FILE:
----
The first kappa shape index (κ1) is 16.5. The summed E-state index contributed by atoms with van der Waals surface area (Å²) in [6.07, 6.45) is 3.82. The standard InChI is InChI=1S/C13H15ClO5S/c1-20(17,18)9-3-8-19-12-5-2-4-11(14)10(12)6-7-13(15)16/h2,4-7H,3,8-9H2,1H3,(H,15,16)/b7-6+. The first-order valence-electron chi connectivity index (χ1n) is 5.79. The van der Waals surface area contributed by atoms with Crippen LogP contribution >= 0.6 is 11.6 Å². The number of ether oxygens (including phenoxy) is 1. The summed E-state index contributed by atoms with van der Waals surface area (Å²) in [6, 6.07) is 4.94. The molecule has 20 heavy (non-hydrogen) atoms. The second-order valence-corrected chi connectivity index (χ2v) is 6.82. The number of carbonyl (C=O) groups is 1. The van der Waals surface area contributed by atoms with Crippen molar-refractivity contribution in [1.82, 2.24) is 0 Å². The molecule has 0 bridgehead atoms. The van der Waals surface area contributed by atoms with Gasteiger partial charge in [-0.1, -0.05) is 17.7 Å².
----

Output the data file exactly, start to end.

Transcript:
The first kappa shape index (κ1) is 16.5. The summed E-state index contributed by atoms with van der Waals surface area (Å²) in [6.07, 6.45) is 3.82. The standard InChI is InChI=1S/C13H15ClO5S/c1-20(17,18)9-3-8-19-12-5-2-4-11(14)10(12)6-7-13(15)16/h2,4-7H,3,8-9H2,1H3,(H,15,16)/b7-6+. The first-order valence-electron chi connectivity index (χ1n) is 5.79. The van der Waals surface area contributed by atoms with Crippen LogP contribution >= 0.6 is 11.6 Å². The number of ether oxygens (including phenoxy) is 1. The summed E-state index contributed by atoms with van der Waals surface area (Å²) in [6, 6.07) is 4.94. The molecule has 20 heavy (non-hydrogen) atoms. The second-order valence-corrected chi connectivity index (χ2v) is 6.82. The number of carbonyl (C=O) groups is 1. The van der Waals surface area contributed by atoms with Crippen molar-refractivity contribution in [1.82, 2.24) is 0 Å². The molecule has 0 bridgehead atoms. The van der Waals surface area contributed by atoms with Gasteiger partial charge in [-0.1, -0.05) is 17.7 Å².